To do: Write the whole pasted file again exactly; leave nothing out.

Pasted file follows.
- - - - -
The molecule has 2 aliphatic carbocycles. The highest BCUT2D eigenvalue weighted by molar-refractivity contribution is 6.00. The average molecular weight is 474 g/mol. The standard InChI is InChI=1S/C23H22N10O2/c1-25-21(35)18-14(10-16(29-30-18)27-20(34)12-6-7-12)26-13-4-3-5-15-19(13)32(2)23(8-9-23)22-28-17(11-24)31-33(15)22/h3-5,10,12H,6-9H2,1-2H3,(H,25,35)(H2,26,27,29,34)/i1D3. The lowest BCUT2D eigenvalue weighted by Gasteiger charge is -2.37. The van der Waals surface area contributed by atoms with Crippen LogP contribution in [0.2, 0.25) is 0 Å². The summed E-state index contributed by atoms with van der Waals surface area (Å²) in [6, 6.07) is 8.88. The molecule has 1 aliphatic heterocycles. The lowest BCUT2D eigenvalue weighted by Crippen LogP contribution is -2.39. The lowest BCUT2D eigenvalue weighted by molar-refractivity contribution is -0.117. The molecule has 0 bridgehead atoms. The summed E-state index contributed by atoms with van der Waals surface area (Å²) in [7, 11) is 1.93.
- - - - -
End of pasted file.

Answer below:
The molecule has 2 aliphatic carbocycles. The highest BCUT2D eigenvalue weighted by molar-refractivity contribution is 6.00. The average molecular weight is 474 g/mol. The standard InChI is InChI=1S/C23H22N10O2/c1-25-21(35)18-14(10-16(29-30-18)27-20(34)12-6-7-12)26-13-4-3-5-15-19(13)32(2)23(8-9-23)22-28-17(11-24)31-33(15)22/h3-5,10,12H,6-9H2,1-2H3,(H,25,35)(H2,26,27,29,34)/i1D3. The lowest BCUT2D eigenvalue weighted by Gasteiger charge is -2.37. The van der Waals surface area contributed by atoms with Crippen LogP contribution in [0.2, 0.25) is 0 Å². The summed E-state index contributed by atoms with van der Waals surface area (Å²) in [6, 6.07) is 8.88. The molecule has 1 aliphatic heterocycles. The lowest BCUT2D eigenvalue weighted by Crippen LogP contribution is -2.39. The lowest BCUT2D eigenvalue weighted by molar-refractivity contribution is -0.117. The molecule has 0 bridgehead atoms. The summed E-state index contributed by atoms with van der Waals surface area (Å²) in [7, 11) is 1.93.